If the name of the island jogs a memory, it could be because you have heard of Mont Saint-Michael in France. There is a connection, in fact, the English island is the sister island of its French counterpart. The monastery on St Michael's Mont was given to the Norman Abbey on Mont Saint Michael as a Priory in the 11th century. Come the 15th century, the war between the nations under the rule of Henry V, ended the association between St Michael's Mount and Mont Saint-Michael. In the 16th century, the mount became more fortress-like and more or less resembles what you see today.
|The Mount as seen from Marazion
In 1659 Colonel St. Aubyn purchased the island, the descendants of the family still live there to this day. The population of the island peaked in 1821 when 221 people resided there, it was mainly a fishing port at that time. In 1954 the St. Aubyn family gifted the island to the National Trust to manage, whilst retaining a 999-year lease.
|15th-century chapel of St Michael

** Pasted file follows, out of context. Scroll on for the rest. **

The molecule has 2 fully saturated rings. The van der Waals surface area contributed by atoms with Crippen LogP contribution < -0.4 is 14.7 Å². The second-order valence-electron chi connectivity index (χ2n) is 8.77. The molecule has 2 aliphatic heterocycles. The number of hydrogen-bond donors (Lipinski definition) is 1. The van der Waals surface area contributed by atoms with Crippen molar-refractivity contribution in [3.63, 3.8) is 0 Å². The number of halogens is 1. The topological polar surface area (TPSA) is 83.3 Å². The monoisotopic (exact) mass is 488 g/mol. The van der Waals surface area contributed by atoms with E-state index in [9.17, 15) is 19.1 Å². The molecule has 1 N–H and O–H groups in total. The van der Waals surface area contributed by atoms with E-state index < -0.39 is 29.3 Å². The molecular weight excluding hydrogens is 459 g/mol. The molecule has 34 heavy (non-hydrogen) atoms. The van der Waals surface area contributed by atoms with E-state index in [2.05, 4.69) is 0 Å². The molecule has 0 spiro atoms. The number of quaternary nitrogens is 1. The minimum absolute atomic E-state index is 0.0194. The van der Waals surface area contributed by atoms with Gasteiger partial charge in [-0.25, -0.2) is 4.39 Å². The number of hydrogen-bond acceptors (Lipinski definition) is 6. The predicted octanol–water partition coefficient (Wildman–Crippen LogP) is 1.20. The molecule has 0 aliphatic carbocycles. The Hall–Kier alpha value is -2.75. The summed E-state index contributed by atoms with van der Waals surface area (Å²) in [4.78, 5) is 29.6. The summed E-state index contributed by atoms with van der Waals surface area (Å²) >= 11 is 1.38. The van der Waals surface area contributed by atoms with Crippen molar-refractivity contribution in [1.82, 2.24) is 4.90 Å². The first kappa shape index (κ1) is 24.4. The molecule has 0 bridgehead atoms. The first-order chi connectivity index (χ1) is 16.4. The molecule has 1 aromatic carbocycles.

The gardens that surround the rocky island are from the Victorian era, the frost free climate means that flowers and shrubs flourish here, and it is quite a sight viewed from the highest point on the island.
|The victorian terraced gardens looking towards the mainland
As a visitor to the island, you can either walk along the causeway (low tide only) or for a small fee catch a boat from Marazion to the island. The harbour dates from at least the 15th-century but was enlarged in 1823 to accommodate larger vessels. The boat journey is short, but can be a bumpy and wet ride on occasion!.
|St Michael's Mount harbour
|Mural painted on the side of one of the 19th-century buildings
Marazion is a small parish only 1/2 mile from St Michael's Mount, and the gateway to the island. The town itself is quaint and has a small selection of shops and restaurants, and a bakery serving possibly the largest Cornish pasties in the county.
|Largest pasty in all of Cornwall
The island has long been steeped in myths and legends. As far back as the 5th-century tales of sailors been lured to the rocks by mermaids exist, and during the 6th-century the island was said to be home to a giant named Cormoran. This giant as legend has it was slain by a farmer's son named Jack, the giant's heart still remains on the island in the form of a stone. The island is also said to be on top of a major ley line "St Michael's Line", so is a spiritual place on many levels.